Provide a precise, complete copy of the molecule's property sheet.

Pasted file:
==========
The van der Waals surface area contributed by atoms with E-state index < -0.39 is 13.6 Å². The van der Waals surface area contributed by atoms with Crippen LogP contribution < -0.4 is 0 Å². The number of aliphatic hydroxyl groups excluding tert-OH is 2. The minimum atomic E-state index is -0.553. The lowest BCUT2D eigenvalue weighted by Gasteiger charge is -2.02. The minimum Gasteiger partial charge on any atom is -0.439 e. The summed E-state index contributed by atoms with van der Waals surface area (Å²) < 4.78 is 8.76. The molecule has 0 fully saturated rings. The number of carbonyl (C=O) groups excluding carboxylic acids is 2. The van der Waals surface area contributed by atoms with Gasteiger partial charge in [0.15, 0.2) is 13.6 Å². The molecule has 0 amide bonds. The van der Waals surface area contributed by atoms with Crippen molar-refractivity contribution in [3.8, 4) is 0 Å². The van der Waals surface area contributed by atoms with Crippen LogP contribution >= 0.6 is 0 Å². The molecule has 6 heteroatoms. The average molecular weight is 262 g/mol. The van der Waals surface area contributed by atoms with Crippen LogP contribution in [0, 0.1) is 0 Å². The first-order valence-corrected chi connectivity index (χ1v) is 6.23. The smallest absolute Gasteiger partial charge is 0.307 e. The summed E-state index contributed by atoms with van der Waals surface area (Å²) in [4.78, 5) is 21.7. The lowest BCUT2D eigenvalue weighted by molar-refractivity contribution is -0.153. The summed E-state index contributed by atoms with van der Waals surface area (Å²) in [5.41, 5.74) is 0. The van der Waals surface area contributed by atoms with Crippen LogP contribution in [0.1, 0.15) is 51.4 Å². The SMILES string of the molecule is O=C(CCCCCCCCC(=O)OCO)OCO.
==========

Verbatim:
The van der Waals surface area contributed by atoms with E-state index < -0.39 is 13.6 Å². The van der Waals surface area contributed by atoms with Crippen LogP contribution < -0.4 is 0 Å². The number of aliphatic hydroxyl groups excluding tert-OH is 2. The minimum atomic E-state index is -0.553. The lowest BCUT2D eigenvalue weighted by Gasteiger charge is -2.02. The minimum Gasteiger partial charge on any atom is -0.439 e. The summed E-state index contributed by atoms with van der Waals surface area (Å²) < 4.78 is 8.76. The molecule has 0 fully saturated rings. The number of carbonyl (C=O) groups excluding carboxylic acids is 2. The van der Waals surface area contributed by atoms with Gasteiger partial charge in [0.15, 0.2) is 13.6 Å². The molecule has 0 amide bonds. The van der Waals surface area contributed by atoms with Crippen molar-refractivity contribution in [3.8, 4) is 0 Å². The van der Waals surface area contributed by atoms with Crippen LogP contribution >= 0.6 is 0 Å². The molecule has 6 heteroatoms. The average molecular weight is 262 g/mol. The van der Waals surface area contributed by atoms with Crippen LogP contribution in [0, 0.1) is 0 Å². The first-order valence-corrected chi connectivity index (χ1v) is 6.23. The smallest absolute Gasteiger partial charge is 0.307 e. The summed E-state index contributed by atoms with van der Waals surface area (Å²) in [4.78, 5) is 21.7. The lowest BCUT2D eigenvalue weighted by molar-refractivity contribution is -0.153. The summed E-state index contributed by atoms with van der Waals surface area (Å²) in [5.41, 5.74) is 0. The van der Waals surface area contributed by atoms with Crippen LogP contribution in [0.1, 0.15) is 51.4 Å². The SMILES string of the molecule is O=C(CCCCCCCCC(=O)OCO)OCO.